US & Canada

Zanesville police describe charging animals at Ohio zoo

Highway sign reads 'Caution exotic animals' in Zanesville, Ohio 19 October 2011
Image caption The animals killed included 17 lions and 18 Bengal tigers - an endangered species

Lions and bears charged at Ohio policemen arriving at a private game park where their owner had set them free, a police report says.

The report reveals just how close some animals came to the policemen and defends their decision to kill them.

Police say they were defending the public from aggressive animals - including tigers, wolves and monkeys.

They killed 48 wild animals after their owner, Terry Thompson, 62, opened their cages before shooting himself dead.

Police say their top priority was to stop the animals getting out of the fenced-off area and threatening neighbouring houses and Interstate highway 70.

But they faced grave personal danger as they attempted to contain the animals.

"As I backed the team up, the tiger came out the door and charged right at us," forcing police to shoot the tiger, Deputy Jay Lawhorne told the Associated Press news agency.

Another officer said he had to shoot a charging black bear 7ft (2.1m) away from him.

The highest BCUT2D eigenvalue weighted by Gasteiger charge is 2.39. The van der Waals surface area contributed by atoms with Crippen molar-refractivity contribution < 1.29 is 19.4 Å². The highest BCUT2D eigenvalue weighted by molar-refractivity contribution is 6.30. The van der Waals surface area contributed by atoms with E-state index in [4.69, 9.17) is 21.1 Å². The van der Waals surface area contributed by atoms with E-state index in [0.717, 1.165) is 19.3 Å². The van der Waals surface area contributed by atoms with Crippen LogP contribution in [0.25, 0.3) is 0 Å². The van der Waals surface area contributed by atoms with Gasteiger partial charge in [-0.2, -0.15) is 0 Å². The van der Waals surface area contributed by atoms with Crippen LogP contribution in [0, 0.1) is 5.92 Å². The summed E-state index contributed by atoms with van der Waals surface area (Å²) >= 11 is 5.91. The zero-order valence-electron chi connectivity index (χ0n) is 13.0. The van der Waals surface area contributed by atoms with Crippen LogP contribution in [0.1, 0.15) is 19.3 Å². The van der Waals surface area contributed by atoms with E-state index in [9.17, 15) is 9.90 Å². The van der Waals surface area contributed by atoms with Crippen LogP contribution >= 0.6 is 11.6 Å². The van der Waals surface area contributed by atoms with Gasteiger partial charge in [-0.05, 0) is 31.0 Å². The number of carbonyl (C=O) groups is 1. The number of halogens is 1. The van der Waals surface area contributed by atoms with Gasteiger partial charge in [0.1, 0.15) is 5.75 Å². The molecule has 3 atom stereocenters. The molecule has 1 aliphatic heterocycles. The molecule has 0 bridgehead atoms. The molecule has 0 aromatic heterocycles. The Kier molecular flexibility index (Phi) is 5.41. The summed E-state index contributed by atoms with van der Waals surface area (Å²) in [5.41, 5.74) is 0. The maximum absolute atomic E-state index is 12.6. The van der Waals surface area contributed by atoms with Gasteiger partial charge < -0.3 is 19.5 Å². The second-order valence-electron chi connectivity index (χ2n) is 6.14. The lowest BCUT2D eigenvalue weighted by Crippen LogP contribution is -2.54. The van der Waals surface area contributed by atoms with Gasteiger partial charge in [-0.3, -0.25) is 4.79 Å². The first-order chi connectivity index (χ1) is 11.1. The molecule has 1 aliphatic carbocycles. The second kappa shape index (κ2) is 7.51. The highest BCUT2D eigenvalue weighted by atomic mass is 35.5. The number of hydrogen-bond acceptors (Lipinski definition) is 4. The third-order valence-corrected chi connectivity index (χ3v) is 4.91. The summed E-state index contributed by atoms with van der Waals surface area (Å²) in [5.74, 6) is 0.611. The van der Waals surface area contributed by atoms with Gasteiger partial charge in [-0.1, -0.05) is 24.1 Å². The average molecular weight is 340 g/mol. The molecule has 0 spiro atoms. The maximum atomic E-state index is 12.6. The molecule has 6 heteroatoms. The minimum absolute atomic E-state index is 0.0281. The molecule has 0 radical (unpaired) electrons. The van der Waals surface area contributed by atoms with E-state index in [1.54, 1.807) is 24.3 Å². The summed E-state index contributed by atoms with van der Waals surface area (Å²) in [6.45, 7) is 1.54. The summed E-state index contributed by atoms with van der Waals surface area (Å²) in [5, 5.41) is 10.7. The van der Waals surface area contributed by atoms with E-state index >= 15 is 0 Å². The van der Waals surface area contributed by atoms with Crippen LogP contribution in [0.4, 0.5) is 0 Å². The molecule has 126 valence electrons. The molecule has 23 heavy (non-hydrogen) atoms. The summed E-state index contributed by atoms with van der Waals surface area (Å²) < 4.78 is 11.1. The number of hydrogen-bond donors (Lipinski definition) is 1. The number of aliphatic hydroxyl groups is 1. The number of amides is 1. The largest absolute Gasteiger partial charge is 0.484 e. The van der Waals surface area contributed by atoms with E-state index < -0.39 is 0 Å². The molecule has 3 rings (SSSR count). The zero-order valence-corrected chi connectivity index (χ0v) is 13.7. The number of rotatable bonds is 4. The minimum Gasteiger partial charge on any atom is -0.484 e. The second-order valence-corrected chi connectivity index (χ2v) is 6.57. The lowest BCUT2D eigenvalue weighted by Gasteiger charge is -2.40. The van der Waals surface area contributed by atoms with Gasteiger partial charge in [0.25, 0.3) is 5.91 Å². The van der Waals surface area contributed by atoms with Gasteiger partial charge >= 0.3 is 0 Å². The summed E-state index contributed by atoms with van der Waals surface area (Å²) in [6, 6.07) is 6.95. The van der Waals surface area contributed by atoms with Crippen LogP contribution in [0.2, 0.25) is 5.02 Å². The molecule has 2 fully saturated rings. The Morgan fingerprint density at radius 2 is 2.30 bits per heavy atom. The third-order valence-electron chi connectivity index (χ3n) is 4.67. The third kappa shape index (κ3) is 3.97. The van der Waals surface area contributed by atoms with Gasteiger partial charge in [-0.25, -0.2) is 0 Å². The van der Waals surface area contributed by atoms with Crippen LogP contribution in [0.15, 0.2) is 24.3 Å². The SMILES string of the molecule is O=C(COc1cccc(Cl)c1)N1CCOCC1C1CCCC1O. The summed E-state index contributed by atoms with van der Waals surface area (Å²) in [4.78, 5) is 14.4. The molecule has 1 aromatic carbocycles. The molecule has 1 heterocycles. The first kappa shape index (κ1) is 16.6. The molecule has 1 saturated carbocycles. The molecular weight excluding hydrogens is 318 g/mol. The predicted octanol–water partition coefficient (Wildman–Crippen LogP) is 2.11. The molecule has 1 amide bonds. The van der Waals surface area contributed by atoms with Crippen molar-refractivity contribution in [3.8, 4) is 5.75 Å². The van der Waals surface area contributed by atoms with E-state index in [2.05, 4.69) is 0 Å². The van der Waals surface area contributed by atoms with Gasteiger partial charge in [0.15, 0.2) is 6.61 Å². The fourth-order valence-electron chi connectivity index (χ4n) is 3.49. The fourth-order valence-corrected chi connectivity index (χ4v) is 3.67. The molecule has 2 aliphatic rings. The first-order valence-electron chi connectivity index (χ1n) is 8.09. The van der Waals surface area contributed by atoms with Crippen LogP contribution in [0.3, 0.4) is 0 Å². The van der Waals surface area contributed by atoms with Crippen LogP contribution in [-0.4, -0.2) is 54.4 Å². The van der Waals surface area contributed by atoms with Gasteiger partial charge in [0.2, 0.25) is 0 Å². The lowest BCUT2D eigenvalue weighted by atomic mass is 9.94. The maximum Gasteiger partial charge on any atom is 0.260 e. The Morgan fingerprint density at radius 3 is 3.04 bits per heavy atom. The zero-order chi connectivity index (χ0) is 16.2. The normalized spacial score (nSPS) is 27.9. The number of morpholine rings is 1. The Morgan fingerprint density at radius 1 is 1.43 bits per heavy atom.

'Planning something'

The details contained in the report illustrate the dangers officers faced at the site and the gory reality of having so many animals on the loose.

"One of the African lions that we had shot got up and started running towards us," one policeman said.

"At this point, we opened fire on it again, eventually killing it."

Policemen could see Thompson's body but could not approach because a white tiger "appeared to be eating the body".

According to police, it looked like a big cat had dragged the body and there was a bite mark visible on Thompson's head.

A caretaker at the property told police that Thompson was upset about problems with his marriage and that he was planning something.

It is reported that Thompson told the caretaker: "You will know it when it happens."

Days before the incident, which took place in the afternoon on 18 October 2011, Thompson had told a policeman he was having trouble looking after the animals.

He had been released from federal prison weeks earlier after serving a firearms conviction and owed outstanding debts to the US tax authority, the Internal Revenue Service.

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